• +1 vote

    Could try pulling out the graphics card and connecting the monitor to the integrated graphics on the motherboard.

    • +1 vote

      Even though the specs say the CPU/MB support three video outputs which they do , they may only support two video stream outputs (aka hook up only two monitors).

      The M/B backplane has HDMI, VGA and DVI.

      Install then Intel graphics driver before removing the existing graphics card. Then swap the cables over and boot windows and hopefully you will now be using the integrated GPU. If not in the bios change the graphics to boot the integrated before add in or disable the graphics card or just remove it.

      Once you are using the integrated graphics try the game and see if it is playable or not in order to see if you need to buy a cheap equivalent video card. Check the following for a comparison between the GT710 cheap card now days against your HD7850 so you can see that you need to be careful when selecting a replacement card:
      https://gpu.userbenchmark.com/Compare/Nvidia-GeForce-GT-710-...

      More equivalent card would be:
      https://gpu.userbenchmark.com/Compare/Nvidia-GTX-1050-vs-AMD...

      •  

        didn't get a chance to try the integrated graphics. couldn't stick head around the case far enough this morning.
        Will have another look this evening and see how its going.

        that website comparison is crazy tho. Would expect newer cards to be a lot better, even if it was 2-3 years.

        •  

          TL;DR - I wouldn't upgrade your system. Sell it as is. And build a new system, either through parts or through a pre-built. It's difficult time with the pandemic, chip shortage, and third boom wave of crypto.

          The ~2011 build has been pretty solid for many people:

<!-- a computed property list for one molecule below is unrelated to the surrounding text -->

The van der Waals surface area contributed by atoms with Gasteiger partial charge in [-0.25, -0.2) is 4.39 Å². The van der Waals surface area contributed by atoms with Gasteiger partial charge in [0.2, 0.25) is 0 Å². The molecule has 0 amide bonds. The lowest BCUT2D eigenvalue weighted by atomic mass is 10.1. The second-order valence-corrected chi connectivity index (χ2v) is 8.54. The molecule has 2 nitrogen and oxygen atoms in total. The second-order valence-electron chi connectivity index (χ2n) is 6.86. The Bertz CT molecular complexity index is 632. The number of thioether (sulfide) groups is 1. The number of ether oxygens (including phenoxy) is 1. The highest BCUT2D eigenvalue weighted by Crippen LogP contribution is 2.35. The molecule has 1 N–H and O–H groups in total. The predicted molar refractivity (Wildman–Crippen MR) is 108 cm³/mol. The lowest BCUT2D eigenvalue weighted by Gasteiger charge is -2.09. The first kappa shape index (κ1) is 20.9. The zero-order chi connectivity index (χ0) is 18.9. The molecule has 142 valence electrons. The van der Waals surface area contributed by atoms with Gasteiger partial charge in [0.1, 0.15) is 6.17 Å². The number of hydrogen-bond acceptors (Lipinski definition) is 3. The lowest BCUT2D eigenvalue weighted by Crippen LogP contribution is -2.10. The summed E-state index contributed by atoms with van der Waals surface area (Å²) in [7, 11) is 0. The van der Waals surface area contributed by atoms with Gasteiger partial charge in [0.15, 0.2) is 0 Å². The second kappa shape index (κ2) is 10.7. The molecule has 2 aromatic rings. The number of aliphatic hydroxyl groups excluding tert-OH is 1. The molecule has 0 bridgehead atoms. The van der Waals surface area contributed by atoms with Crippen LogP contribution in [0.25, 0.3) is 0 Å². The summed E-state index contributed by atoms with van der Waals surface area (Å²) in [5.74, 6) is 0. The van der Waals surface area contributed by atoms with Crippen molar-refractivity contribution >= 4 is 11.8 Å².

i7-2600k, HD7950-2GB, 8GB DDR3, 256GB SSD, 1TB HDD.
          (especially great for crypto mining in the early days)

          Many people later (~2015) did a light upgrade to:
          16GB RAM, R9 290X-4GB, 4TB HDD.
          (again good profits for crypto mining)

          …I wouldn't really upgrade the system beyond that. Maybe to a GTX 980Ti/GTX 1070/GTX 1660/RX 590/RX 5600. If thrifty you could upgrade from i7-2600 to the 3770k for cheap. Adding extra RAM won't help much since it's DDR3 slow. And nVme SSDs won't be worth the price to performance uplift. So the 2015 system is roughly what it would be, and then I would think about building a new system (in maybe 2018) from scratch.

          Possible 2018 system:
          X470, r5-1600, GTX 1070Ti, 16GB RAM, 512GB nVme.
          (some okay scenarios for mining if interested)

          And then you could later upgrade to:
          r7-5800x, 32GB RAM, 1TB Sata-SSD media storage.
          (not much available for GPU upgrade, the good value 5700xt is mostly equal, and whilst the RX6800-16GB is the best upgrade path it's basically non-existent in the market)

  •  

    I'd definitely do as skid suggested above and pull the graphics card and try the system off the iGPU before you spend any money.

    When you said you tried two different monitors and cables - what cables were you trying exactly?